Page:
“Responsible for the Future of the American Jewish Past”
The American Jewish Historical Society provides access to more than 20 million documents and 50,000 books, photographs, art and artifacts that reflect the history of the Jewish presence in the United States from 1654 to the present. Among the treasures of this heritage are the first American book published in Hebrew; the handwritten original of Emma Lazarus’ The New Colossus, which graces the Statue of Liberty; records of the nation’s leading Jewish communal organizations and important collections in the fields of education, philanthropy, science, sports, business and the arts. Founded in 1892, AJHS is the oldest national ethnic historical organization in the nation. AJHS is one of five partner organizations at The Center for Jewish History in Manhattan and has a branch in Boston
Internship Spring 2011
Dennis Riley: Processing a collection of material from the Jewish Anti-Defamation League concerning the John Birch Society, spanning the late 1950s to the early 1970s.
The history of the 1960s conjures up images of civil rights marches and non-violent protests, the impassioned energy of anti-war demonstrations, and the psychedelics of hippie be-ins and free love music festivals heralding the Aquarian Age. However, the history of the decade is not just that of civil disobedience and the colorful counter-culture. If the 1960s represented a revolution in American society and culture, it was accompanied by a counter-revolution embodied by a surge in right-wing conservatism.
The collection of materials held by the American Jewish Historical Society assembled by the Anti-Defamation League to track and counter the right-wing John Birch Society helps reveal a relatively unknown history of the 1960s.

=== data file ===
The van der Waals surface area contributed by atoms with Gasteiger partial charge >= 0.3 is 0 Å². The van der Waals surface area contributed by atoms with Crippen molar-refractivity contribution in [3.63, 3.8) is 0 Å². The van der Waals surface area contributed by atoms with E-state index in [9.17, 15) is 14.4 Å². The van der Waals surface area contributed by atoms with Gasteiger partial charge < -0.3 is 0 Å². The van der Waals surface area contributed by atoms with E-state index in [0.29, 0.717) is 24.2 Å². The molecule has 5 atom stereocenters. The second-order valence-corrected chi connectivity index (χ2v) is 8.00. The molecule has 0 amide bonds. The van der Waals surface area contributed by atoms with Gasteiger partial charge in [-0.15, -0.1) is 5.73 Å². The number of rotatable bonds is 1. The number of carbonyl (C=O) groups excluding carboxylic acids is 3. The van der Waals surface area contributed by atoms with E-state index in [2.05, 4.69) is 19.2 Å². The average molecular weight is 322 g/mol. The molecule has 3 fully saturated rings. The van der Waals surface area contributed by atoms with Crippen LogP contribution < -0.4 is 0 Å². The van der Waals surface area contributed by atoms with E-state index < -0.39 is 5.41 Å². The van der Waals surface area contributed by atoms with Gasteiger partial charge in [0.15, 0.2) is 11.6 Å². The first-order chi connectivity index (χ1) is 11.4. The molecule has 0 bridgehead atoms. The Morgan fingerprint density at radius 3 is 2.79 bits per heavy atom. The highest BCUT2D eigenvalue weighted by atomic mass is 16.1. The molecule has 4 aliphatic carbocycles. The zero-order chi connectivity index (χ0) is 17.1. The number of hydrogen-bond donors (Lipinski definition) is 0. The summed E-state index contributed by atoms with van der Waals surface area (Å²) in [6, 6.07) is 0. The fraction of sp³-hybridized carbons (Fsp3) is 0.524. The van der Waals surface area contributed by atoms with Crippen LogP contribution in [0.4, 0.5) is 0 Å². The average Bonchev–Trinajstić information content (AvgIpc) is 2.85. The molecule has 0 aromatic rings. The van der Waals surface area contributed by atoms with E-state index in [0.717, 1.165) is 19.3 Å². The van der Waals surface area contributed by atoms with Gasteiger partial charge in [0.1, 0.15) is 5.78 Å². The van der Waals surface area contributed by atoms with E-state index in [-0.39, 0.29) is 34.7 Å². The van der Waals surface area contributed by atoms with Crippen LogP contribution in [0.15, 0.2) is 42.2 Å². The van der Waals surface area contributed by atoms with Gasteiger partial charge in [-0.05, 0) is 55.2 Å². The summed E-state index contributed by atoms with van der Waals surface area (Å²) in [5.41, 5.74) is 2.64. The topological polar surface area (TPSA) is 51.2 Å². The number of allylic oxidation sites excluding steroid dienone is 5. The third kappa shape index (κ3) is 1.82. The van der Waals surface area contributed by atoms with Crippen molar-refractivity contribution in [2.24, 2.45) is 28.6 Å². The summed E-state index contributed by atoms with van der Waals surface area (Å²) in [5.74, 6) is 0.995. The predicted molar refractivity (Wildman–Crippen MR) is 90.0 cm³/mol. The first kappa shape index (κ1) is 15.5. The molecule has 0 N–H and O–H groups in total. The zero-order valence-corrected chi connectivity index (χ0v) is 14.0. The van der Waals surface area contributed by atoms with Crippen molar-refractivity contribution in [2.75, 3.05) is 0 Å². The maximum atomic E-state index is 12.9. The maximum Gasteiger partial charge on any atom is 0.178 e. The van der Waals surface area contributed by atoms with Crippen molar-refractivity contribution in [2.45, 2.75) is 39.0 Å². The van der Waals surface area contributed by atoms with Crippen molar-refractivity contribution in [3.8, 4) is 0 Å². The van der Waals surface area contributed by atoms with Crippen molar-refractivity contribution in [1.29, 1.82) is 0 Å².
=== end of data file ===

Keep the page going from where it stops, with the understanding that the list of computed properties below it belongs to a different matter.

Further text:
Welch organized the Birch Society to spur conservative activism and counter what he saw as a vast communist conspiracy. He named the organization after an American Baptist missionary and U.S. military intelligence officer killed by Chinese communists in 1945, who Welch labeled the first casualty of World War III. The program advocated by the Birch Society focused on educating the public about the true nature and extent of the communist conspiracy and manifested itself most commonly in letter writing campaigns and similar grassroots activities. Birch inspired campaigns ranged from opposing fluoridation in drinking water, to supporting local police, from attempting to influence Parent Teacher Associations to combating the importation of communist goods, or linking the civil rights movement to Communist agitators and efforts impeach the Chief Justice of the Supreme Court or opposing U.S participation in the United Nations.
With cyclical surges in national conservative movements, from the Reagan-Bush era of the 1980s, to the Republican Revolution of 1994, to today’s Tea Party movement, a closer examination of the John Birch Society would prove instructive on how and why such movements gain prominence.